Alta

Alta remains one of Manhattan's best-kept secrets. The cellar, maintained by Christopher Chestnutt, is home to some of the best back vintage deals on Rioja stretching back to the 1950s, most of it priced well below retail. The list is also owns a rock solid selection of back vintage wines from Tuscany and Piedmont blended in with newer releases of great wines under $75. You can drink very well around $50 here, but the sweet spot is in the $75-200 range where you'll find great wines with decades of age for prices you just don't see in this city anymore.

Becco

[Photo: Becco ]

Eleven Madison Park

[Photo: Krieger/Eater NY]

Gilt

[Photo: Gilt]

Crabtree Kittle House

This is an old school list in the best sense. Manned by wine director Glenn Vogt, who has spent two decades building the list. All the classics from France, Italy, and California at reasonable prices, with plenty of values on the lower end that will be candy for the trained eye. Go with someone who can sniff it out and pillage.

The American Hotel

Another classic that's been frequented by the linen-clad Sag Harbor crowd for ages. Prices are low and the cellar is deep. The wine list covers 85 pages, 1,700 selections, and 30,000 bottles. It's a journey, but one that will offer rewards on the low end and high end alike. Think Burgundy, Bordeaux, and German riesling. [Photo: The American Hotel]

Heirloom Café

[Photo: Justin Lewis/Eater SF]

PRESS

If you want to drink back vintage Napa wines, this is the best wine list in the country for it. Kelli White, the former head sommelier at Veritas, one New York’s deepest, primarily European wine lists, and Scott Brenner, the former wine director at Aureole in NYC, took over the list in 2010 and have since grown it from 250 to 1,200 selections—800-900 of which are cabs—stretching back to the 1950s. It’s now the finest repository of old Napa wine in the world and most of the prices are kept right at retail, so you can drink deep with $150 to spend. [Photo: PRESS]

Passionfish

This may be the best midsized wine lists in all of the Central Coast both in terms of selection and price. The mark ups are between 50-80%, rather than the standard 300%, which means that most of the wines are at or below retail pricing. The selections weave through some of European esoterica, the classics, and California's new counter culture. There's a strong focus on natural wines from the Loire and beyond as well as Champagne and German Riesling.

Terroni

Terroni has all of things we associate with a great wine list: compatibility with the food menu, vintage depth, etc. But it also has smarts, magnetism, and very fair prices both by the glass and bottle. It remains one of LA's best, and most value-driven lists. Ask for guidance and be adventurous. [Photo: Terroni]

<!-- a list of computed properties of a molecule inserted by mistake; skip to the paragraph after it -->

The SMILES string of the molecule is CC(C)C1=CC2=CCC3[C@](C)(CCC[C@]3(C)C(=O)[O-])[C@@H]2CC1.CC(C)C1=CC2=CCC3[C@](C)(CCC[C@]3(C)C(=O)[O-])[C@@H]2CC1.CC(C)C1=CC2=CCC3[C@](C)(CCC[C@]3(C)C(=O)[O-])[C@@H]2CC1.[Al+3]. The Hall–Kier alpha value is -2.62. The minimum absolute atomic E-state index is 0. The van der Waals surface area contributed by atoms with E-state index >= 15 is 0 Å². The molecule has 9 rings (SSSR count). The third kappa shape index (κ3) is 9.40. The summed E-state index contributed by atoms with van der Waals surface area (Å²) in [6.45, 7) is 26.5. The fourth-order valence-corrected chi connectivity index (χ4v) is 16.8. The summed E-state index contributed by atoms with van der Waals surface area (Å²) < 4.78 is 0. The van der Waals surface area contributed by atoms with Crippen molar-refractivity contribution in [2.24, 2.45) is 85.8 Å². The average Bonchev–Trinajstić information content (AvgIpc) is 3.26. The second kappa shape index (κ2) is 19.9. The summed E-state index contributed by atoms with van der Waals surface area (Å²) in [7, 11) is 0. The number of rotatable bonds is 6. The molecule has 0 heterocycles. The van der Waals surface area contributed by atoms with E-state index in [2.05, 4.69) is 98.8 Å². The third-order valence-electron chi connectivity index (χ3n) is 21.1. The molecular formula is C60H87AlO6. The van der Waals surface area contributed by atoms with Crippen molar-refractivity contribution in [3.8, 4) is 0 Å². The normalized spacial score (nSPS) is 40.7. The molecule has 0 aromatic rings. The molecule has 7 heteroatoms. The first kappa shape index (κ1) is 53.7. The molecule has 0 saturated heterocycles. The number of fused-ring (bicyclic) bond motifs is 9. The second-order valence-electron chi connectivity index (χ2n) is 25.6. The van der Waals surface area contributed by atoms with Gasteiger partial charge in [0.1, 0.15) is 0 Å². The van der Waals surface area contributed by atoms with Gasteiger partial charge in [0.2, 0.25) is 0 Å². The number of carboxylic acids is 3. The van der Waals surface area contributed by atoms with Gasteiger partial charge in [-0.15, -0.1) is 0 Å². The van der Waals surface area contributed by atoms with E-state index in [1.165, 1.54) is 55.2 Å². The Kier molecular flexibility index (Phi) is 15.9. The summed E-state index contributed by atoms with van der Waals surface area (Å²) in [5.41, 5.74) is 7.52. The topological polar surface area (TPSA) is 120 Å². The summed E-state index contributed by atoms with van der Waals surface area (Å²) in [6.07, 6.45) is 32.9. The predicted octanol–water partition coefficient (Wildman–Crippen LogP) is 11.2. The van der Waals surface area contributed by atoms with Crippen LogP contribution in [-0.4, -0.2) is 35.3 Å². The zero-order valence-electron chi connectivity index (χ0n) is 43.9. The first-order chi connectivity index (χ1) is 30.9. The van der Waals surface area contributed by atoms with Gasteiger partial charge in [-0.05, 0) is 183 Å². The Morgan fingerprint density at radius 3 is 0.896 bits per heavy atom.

Upstairs 2

Upstairs 2 is the restaurant situated right on top of the massive LA wine store, The Wine House. The wine list is short and well priced, but the real kicker is the restaurant's liberal policy with corkage. Buy any wine from the shop downstairs and bring it upstairs. Corkage is $10. [Photo: Upstairs 2]

Related Maps

Bern's Steak House

[Photo: Wikimedia Commons]

Lotus of Siam

[Photo: Lotus of Siam/Eater Vegas]

Eastern Standard Kitchen & Drinks

[Photo: Flickr/NathanF]

Anthony's Pier 4

Anthony's Pier 4 is a Boston institution that's become more of a granny hang out than a wine hang out. But those in the know are hip to the deep cellar, which offers a grip of vintage Burgundy at 1990s pricing. Outside of Burgundy there's a strong riesling collection and a number of surprisingly quirky surprises from all over. And for those looking to do the Napa thing, head for anti-cult wines with age. [Photo: Anthony's Pier 4]

Pappas Bros. Steakhouse

[Photo: Pappas Bros Steakhouse]

Bleu Provence

A big, and surprisingly savvy list full of gems from the Loire, Jura, Burgundy, and southern France and beyond. The list is almost more enticing on the low end, where you'll find wines from small, traditional producers from the Old World with some time in bottle, priced well below standard. The small, but killer selection of Beaujolais—much of it with age and priced like Beaujolais never got big—is worth a visit alone. [Photo: Bleu Provence]

Blackberry Farm

Blackberry Farm is a luxury resort in Tennessee's Smoky Mountains. While there's lots of beauty and all that, one of the big draws is the wine list, helmed by sommelier Andy Chabot, which is among the best in the country. There's impressive amount of depth and incredible value throughout the list, even on the low end, where you can find things like back-vintage, village-level Bourgogne blanc and rouge from top producers for pennies on the dollar.

Related Maps